Siena: Doing the Duomo
In choosing Siena’s most iconic building, there are two clear contenders. Sat at the pithy core of the citrus-sliced semi circle of the Piazza del Campo, the Palazzo Pubblico is a clear contender. With its soaring bell tower of red brick characterised by medieval power status and the objective to outdo rival Florence, the Palazzo is in every way iconic as a symbol of Sienese politics and ambition. But while for me the Palazzo and surrounding Piazza may be the brains of Siena, its beating heart and most charismatic structure of all is its Duomo. With a lavishly intricate facade made of blackish green, coral pink and creamy white marble, together with a multitude of gold enhanced mosaics and relief sculptures, the Duomo looks good enough to eat – a minty humbug and a prize wedding cake al rolled into one.
The Duomo and its facade
But to focus on Siena’s exterior would be to miss the treasures on the inside, which range from Michaelangelo’s treasured sculpture of Saint Paul, Nicola Pisano’s impressively intricate Carrara marble pulpit, Donatello’s bronze relief, The Feast of Herod, Bernini’s sunburst lantern atop the dome, and an incredible marble floor depicting a series of biblical tales with pristinely cut delicately interlaced pieces of multicoloured stone which was the life work of some 40 artists across 200 years. What’s more, in the Piccolomini Library off to one side of the main nave, there is the staggering feat of Bernadino di Betti’s ceiling and wall frescos whose multiple areas of gold embellish the room with a lavishness equal only to a jewellery shop.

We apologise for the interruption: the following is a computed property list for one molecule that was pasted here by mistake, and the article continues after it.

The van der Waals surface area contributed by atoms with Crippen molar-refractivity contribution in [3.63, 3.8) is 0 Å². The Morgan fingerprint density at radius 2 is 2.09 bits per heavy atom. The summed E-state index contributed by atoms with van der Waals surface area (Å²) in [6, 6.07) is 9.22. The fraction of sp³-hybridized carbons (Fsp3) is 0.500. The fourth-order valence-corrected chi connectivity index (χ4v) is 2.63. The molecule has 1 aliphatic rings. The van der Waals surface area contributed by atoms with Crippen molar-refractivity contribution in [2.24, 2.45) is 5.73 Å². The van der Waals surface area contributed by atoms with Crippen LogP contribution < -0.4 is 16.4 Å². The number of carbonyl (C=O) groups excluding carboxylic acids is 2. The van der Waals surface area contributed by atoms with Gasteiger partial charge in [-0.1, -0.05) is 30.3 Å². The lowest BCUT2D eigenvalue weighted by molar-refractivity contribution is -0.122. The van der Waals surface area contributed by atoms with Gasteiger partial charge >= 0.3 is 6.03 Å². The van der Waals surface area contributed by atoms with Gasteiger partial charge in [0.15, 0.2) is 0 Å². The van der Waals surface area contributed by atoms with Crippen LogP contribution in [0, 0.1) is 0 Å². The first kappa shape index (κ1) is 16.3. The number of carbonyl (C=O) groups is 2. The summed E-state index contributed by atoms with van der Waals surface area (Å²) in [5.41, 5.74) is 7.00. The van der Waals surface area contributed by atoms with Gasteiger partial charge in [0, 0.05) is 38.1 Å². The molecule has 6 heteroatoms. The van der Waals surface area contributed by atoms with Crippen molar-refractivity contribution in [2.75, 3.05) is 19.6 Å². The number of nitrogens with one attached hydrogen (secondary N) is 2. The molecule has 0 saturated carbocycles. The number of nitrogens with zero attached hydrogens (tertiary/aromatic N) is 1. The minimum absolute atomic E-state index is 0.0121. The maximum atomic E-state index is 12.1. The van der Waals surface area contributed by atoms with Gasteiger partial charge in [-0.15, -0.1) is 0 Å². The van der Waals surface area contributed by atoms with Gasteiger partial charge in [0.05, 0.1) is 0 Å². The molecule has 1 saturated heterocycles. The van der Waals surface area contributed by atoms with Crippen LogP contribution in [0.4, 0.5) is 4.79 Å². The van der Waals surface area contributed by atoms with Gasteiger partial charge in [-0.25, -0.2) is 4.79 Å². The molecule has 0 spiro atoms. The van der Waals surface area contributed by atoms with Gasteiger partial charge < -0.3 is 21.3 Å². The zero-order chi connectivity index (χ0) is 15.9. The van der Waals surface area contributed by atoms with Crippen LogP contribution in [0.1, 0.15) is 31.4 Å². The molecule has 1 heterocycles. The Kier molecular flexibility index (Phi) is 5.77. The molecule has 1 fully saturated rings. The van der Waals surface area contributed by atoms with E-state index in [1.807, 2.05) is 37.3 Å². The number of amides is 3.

The Piccolomini Library
Interestingly however, the Cathedral might well have been far greater and even more exorbitantly lavish had a planned (and commenced) extension in the 14th century, intended to more than double its size, been completed. Sadly owing to the onset of the Black Death in 1348, the work was ceased, and the evidence of errors in the construction meant that it was never continued. All that remains of the plans today is a the large outer shell which helps to illustrate the scale to which the Duomo extenders aspired and the power and ambition of the city.
The interior and the incredible pictorial floors
So with those unbeatable views I’m brining this Siena and Tuscany series of posts to a close. They’re photos which capture a region of outstanding natural beauty, and hold the memories of adventures which I will long cherish… until the next time I’m lucky enough to visit the home of my in laws.
Up in the gods… and the views of Siena from the top
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